When you catch a ball of mass
m that was travelling at velocity v the change of momentum of the ball during the catching is mv.
To do this you must apply a force F for a time t. So since impulse equals change of momentum Ft
= mv. You can see that the longer you take to bring the ball to rest the smaller the force - that's
why it is sensible to "bring your hands back" when catching a ball - especially a hard one like a
cricket ball, the ball does not "give" so you must.

When you hit the ball straight
back the change of momentum is much bigger.

Momentum of ball before collision =
mv

Momentum of ball after collision = - mv [momentum is a vector and we must allow for the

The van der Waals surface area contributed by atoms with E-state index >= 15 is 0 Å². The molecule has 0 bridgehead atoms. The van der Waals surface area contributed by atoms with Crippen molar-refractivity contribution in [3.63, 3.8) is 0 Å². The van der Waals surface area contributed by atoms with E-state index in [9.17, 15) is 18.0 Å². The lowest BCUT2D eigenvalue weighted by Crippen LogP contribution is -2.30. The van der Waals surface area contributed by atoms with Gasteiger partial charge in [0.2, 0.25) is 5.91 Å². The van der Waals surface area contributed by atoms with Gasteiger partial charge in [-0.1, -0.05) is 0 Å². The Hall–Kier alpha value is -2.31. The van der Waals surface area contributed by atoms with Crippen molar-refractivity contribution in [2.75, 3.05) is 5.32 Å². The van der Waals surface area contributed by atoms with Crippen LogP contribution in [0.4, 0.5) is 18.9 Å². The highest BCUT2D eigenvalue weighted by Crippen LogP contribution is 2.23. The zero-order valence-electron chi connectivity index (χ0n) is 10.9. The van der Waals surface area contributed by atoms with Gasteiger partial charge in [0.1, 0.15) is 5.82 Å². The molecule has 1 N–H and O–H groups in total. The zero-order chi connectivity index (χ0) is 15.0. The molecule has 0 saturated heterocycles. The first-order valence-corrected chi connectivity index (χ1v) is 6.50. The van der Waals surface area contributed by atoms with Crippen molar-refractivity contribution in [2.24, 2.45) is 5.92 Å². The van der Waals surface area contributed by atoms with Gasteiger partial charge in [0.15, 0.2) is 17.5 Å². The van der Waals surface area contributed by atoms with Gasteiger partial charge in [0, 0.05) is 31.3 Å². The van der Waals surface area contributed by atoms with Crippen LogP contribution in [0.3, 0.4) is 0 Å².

change of direction, the minus sign tells you that the ball is moving in the opposite direction].

Therefore change of momentum of ball = mv - (-mv) = 2mv

So force on the ball
F = 2mv/t and if the time spent in hitting the ball backwards is the same as that spent in catching
you can see that the force will be twice as large.

Catching :- Momentum change = mv Force = mv/t

Hitting back at the same speed :- Momentum change = 2mv Force = 2mv/t

Hitting back at the same speed :- Momentum change = 2mv Force = 2mv/t

1. A girl plays in a hockey match. At one point she stops a ball from a corner with her stick and at another she hits a ball that was coming towards her straight back. In both cases assume that the mass of the hockey ball was 0.15 kg, the velocity of the ball was 12 ms

(a) Stopping the ball: F = mv/t = 0.15x12/0.05 = 36 N

(b) Hitting the ball back: F = 2mv/t = 2x0.15x12/0.05 = 72 N

2. Emission of an alpha particle

A radium nucleus with a relative atomic mass of 226 (226Ra) emits an alpha particle (relative atomic mass 4 (

What is the recoil velocity of the radon nucleus?

Using: recoil velocity (V) = -vm/M = - 1.5x107x4/226 = - 2.65x105 ms